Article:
The value of independence

As we approach the 53rd National Day on 9th of August 2018, Singaporeans have all reasons to be happy and cheerful. The economy is doing well (enough), we all have a roof over our heads, we have food on the table, sunshine and fresh air.

Yet, something does not seem well in Camelot. In relative terms to other Camelots, we are doing very well. We could be doing even better.

A week ago on Friday 20th July, it was reported that at least 1.5 million medical records of people (I am told that it could be more and that the computer that the infiltration point was used by a non-Singaporean staff – hey, conspiracy stories can be fun sometimes) held by SingHealth was exfiltrated by some alleged state actors. My mom’s data was in the breached cache.

I’ve commented about this issue a few days ago and one of the things not addressed in the post, was the follow up steps, specifically about the convening of a Committee of Inquiry.

On Tuesday, 24 July, it was announced (mci-coi-singhealth in case the link is broken) that there will be a four person COI that will be looking into this breach.

That’s good.

The four man COI comprises former chief district judge and current member of the Public Service Commission Judge Richard Magnus who will chair it, executive chairman of security solutions firm Quann World, Mr Lee Fook Sun, group chief operating officer of Sheares Healthcare (a healthcare technology outfit) Mr Ram T. K. Udairam and, assistant secretary-general of the National Trades Union Congress, Ms Cham Hui Fong. Here’s their respective CVs – as posted on (COI Pressrelease_Annex A if it is not available).

The Terms of Reference  (in case it is not available COI Pressrelease_Annex B):

Screenshot from 2018-07-28 15-15-24

is to the point, fairly comprehensive and does give the COI about five months to complete the job.

All of this looks fine.

Let’s look at the members of the COI.

  1. Judge Magnus, given his extensive legal background, is very well suited for the role as the Chairman of the Committee.
  2. Mr Lee is  the executive chairman of Quann Security. Quann was known as e-Cop and was renamed in 2016. Quann is a Temasek Holdings owned entity (Quann is owned by Certis Cisco, which is in turn owned by Temasek).
  3. Mr Udairam is the COO of Sheares Healthcare Management. Apparently the domain is and although it lists some services that are provided, the site is very static and offers no additional information. Sheares Healthcare is a Temasek owned entity.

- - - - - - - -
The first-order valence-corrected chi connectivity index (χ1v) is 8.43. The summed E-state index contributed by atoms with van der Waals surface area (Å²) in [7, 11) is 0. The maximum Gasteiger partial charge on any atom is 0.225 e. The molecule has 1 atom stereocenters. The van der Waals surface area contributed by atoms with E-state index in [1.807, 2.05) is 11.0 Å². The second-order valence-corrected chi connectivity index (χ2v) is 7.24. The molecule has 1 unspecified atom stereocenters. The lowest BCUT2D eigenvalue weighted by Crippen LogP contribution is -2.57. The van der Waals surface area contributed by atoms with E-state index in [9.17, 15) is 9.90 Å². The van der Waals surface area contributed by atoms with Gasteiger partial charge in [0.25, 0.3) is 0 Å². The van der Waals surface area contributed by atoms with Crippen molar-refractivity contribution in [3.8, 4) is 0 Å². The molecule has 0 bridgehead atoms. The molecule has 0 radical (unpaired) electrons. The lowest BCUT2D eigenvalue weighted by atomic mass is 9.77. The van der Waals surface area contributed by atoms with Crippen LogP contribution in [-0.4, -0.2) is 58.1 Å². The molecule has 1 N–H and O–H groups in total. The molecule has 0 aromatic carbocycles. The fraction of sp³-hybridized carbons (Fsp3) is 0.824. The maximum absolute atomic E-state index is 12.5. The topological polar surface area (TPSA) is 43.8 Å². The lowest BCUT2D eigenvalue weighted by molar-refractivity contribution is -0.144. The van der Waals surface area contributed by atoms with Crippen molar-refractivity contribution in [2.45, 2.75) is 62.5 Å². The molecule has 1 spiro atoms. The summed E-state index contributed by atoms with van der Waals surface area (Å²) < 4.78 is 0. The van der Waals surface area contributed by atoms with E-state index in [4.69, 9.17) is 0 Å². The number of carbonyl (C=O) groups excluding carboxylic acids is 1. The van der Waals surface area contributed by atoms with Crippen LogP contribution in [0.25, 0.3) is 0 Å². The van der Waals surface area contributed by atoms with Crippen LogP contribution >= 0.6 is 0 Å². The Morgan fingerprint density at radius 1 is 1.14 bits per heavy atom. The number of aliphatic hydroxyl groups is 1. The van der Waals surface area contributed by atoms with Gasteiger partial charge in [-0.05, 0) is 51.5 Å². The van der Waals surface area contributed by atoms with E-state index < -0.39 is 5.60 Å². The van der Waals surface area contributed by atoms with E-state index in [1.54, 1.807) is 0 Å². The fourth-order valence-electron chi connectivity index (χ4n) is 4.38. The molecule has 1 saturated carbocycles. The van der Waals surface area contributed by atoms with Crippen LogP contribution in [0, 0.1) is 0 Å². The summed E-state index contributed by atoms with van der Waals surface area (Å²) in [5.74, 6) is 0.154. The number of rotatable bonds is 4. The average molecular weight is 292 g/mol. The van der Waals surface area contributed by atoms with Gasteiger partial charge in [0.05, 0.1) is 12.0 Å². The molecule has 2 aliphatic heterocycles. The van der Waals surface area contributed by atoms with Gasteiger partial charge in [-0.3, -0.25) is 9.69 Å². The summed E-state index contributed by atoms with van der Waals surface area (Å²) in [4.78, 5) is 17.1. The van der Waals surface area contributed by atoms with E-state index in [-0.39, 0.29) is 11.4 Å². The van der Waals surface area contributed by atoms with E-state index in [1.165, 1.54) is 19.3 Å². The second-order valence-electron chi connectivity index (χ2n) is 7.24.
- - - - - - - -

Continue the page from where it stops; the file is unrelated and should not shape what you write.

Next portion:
4. Ms Cham, is with the NTUC and has been with them for over 25 years. She was also a former NMP.

What should a COI comprise of? This is a COI that is going to look at what happened, how it happened, what mitigating factors, how it can be prevented and then make recommendations to a highly technical problem – I’d like to think it is so.

Points 2, 3, 4 and 5 would require a good understanding, i.e., technical chops, to be able to come to grips to have a good outcome.

Assuming good intent, I think the members of the committee, save for the Chairman, fall very short on the technical credentials (all based on their CVs).

Is it really critical to have that technical skill? Yes. To do well in points 2 – 5, you must have tech creds. Was it impossible for the Ministry of Communication and Information to find someone with technical credentials to be on this committee? The Singapore Computer Society’s Information Security Chapter has plenty of people who can fill that role.

So, given the list of four persons, no one, other than Mr Lee can claim any expertise in anything related to Internet security. I am giving the benefit of doubt to Mr Lee because his involvement with Quann. He could readily seek advise from his organization if needed.

I am sure the COI can, and will, co-opt people to help them. The COI will ultimately be responsible for the report they have to present by year’s end.

I guess I now have to address what I have delayed till now – so thanks for reading thus far.


There is an Elephant in the Room.

All members (other than the Chairman) are linked 100% with Temasek, which for all their protestations, is a sovereign wealth fund of Singapore and owned by the Minister of Finance. Granted that the NTUC is not under the wide Temasek banyan tree, but close enough around the periphery.

So, how is it that we have a situation where the COI is checking on an issue related to the government or quasi government entity with the COI manned by G-related people? Is this the proverbial “ownself check ownself“?

Again, I am assuming positive intent. I still find that things are not quite right in my Camelot.

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